Safety Matters and Safety Briefs are based on the AAIB Bulletin, UK Airprox Board reports and additional material from the US National Transportation Safety Board
Two fatal accidents; deciding whether to go around again
Poor weather, fatal outcome
Aircraft Type: Rockwell Commander 114B Date & Time: 3 December 2015 Commander’s Flying Experience: PPL, in excess of 200 hours, at least 100 on type (the pilot’s log books were not recovered) Last 90 days: Unknown Last 28 days: Unknown The aircraft took off from Isle of Man (Ronaldsway) at 0836 on a private VFR flight to Blackpool. The Blackpool TAF predicted the lowest visibility around the aircraft’s time of arrival would be 1,400m in heavy rain, with broken cloud 300ft above the aerodrome. At 0851 the pilot established contact with the Blackpool Approach controller, who was providing a procedural service — Blackpool does not have radar. The subsequent R/T exchange went thus (Ba=blackpool Approach, C114=commander 114):
BA: “I’ll give you the full weather because it’s not very nice. Surface wind indicating zero niner zero degrees at four knots, visibility two thousand metres in slight rain and mist, cloud few at two hundred feet, scattered at one thousand six hundred feet, broken at three thousand six hundred feet, temperature plus eight.” C114: “Er, can I fly this… can I land in this?” BA: “That’s entirely up to you and your licence restrictions.”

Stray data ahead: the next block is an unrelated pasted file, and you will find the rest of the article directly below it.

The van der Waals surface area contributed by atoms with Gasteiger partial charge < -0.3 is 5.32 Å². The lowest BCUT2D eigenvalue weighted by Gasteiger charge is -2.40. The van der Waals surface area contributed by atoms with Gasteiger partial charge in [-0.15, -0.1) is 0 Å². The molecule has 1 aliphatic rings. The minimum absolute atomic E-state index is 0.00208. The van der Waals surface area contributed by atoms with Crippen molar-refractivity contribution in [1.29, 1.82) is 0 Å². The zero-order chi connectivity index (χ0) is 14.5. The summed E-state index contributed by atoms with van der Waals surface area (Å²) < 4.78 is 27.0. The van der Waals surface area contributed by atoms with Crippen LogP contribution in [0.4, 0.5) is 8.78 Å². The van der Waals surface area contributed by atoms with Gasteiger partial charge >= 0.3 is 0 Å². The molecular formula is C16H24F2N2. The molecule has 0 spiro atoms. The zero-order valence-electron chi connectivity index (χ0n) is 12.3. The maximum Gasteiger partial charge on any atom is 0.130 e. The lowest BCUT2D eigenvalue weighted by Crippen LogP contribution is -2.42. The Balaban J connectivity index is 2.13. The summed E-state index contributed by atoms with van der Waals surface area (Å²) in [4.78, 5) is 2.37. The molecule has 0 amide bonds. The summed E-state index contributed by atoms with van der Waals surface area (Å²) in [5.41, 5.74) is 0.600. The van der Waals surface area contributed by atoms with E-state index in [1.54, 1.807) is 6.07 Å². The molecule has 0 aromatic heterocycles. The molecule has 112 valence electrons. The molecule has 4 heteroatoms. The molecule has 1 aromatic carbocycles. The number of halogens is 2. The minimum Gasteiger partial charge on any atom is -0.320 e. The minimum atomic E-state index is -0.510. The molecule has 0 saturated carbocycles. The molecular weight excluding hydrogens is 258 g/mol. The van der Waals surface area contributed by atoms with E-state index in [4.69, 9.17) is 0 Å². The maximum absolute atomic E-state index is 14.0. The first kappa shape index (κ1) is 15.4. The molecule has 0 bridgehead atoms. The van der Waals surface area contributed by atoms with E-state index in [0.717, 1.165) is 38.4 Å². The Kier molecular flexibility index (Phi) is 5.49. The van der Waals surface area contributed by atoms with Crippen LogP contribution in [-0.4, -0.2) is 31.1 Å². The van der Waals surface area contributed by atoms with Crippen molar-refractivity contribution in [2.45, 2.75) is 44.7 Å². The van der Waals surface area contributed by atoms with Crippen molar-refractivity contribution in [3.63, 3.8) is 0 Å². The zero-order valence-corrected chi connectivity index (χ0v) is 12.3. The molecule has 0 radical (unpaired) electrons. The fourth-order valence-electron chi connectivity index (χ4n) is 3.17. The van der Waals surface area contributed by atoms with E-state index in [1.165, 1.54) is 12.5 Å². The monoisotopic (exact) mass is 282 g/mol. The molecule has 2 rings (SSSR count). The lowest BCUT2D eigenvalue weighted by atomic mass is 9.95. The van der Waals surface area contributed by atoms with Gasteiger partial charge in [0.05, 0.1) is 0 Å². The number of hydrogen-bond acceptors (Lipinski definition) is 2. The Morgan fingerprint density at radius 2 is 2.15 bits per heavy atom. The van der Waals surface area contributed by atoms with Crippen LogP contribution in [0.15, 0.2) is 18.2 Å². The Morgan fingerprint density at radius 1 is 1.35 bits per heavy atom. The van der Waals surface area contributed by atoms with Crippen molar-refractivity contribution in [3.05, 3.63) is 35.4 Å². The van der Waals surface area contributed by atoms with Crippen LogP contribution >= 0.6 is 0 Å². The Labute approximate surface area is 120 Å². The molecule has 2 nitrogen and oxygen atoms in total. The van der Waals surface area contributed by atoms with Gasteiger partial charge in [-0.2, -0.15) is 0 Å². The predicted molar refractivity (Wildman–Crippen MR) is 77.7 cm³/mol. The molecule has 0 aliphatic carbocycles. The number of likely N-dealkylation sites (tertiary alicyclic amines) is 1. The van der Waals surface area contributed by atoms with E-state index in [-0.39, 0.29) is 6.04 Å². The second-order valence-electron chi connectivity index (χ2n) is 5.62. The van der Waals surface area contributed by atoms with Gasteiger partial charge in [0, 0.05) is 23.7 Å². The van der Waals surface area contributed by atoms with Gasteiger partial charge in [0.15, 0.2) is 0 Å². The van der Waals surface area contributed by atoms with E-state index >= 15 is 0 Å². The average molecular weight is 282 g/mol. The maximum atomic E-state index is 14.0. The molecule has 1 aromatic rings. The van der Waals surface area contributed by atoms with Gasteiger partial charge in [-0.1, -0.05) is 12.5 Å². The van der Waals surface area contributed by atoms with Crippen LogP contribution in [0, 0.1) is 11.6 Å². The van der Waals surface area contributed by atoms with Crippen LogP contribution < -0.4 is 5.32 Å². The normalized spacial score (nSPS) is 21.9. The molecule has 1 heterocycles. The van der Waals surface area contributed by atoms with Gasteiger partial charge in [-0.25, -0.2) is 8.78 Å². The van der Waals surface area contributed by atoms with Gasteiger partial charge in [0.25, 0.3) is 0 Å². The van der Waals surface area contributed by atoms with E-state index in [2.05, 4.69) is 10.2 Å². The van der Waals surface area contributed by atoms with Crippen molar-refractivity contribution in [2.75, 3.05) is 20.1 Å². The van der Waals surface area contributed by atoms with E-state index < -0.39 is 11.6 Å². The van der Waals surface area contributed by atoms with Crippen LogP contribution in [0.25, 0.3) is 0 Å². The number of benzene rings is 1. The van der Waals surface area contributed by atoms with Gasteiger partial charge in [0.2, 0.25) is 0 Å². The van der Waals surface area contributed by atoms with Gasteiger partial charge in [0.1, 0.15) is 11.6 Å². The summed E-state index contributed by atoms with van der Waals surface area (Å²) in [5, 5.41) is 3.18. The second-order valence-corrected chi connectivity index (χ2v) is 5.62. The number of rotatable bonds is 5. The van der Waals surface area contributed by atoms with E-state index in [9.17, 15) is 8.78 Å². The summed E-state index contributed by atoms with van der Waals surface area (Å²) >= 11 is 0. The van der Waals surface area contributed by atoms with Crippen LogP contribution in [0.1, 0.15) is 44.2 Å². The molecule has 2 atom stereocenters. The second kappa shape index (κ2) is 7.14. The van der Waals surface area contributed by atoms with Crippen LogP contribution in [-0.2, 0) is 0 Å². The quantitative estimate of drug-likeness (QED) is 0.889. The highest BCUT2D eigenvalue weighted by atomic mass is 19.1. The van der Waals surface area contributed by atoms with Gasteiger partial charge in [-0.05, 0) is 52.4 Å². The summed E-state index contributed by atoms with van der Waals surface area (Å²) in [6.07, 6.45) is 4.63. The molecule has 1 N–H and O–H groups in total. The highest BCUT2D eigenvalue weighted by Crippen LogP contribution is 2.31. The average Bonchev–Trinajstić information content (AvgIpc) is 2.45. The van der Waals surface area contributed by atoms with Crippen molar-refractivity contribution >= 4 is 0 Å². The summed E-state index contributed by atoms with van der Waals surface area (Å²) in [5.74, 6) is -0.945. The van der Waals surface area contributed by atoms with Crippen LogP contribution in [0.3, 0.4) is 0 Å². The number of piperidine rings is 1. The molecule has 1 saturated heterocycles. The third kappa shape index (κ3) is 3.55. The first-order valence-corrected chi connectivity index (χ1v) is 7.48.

C114: “Of course it’s up to me… Er, I can always divert back to the Isle of Man if it’s not suitable. Which runway is in use please?” BA: “Runway one zero in use.” C114: “Runway one zero. Er, if I can land, can I take it on a long final?”
BA: “You can make a straight-in approach for runway one zero.”
The aircraft tracked towards Blackpool, through a helicopter traffic zone around oil and gas rigs in Morecambe Bay, and exited the zone at 0858 at an altitude of 800ft and a groundspeed of around 115kt. It reached, and then tracked, the extended centreline of Rwy 10. At approximately 12nm from the aerodrome the aircraft descended to 700ft. At 0902 the pilot reported at ‘approximately ten miles’, and was instructed to report when he had the runway in sight. At 0904 he enquired again about the weather and was given ‘Current cloudbase is few at one thousand one hundred, but (indistinct word) is few lower at about two hundred,’ which he acknowledged.
When the Commander was 7nm from the aerodrome it descended to 500ft, and then at about 5nm to 400ft. Groundspeed reduced progressively to less than 60kt, and its track turned north-easterly at around 4nm, before turning again towards the runway centreline, now at 300ft. The final R/T exchange took place at 0907:
BA: “(Callsign) report visual with the aerodrome, the lights are on maximum.”
C114: “Er, wilco… I haven’t, haven’t got it in sight yet.”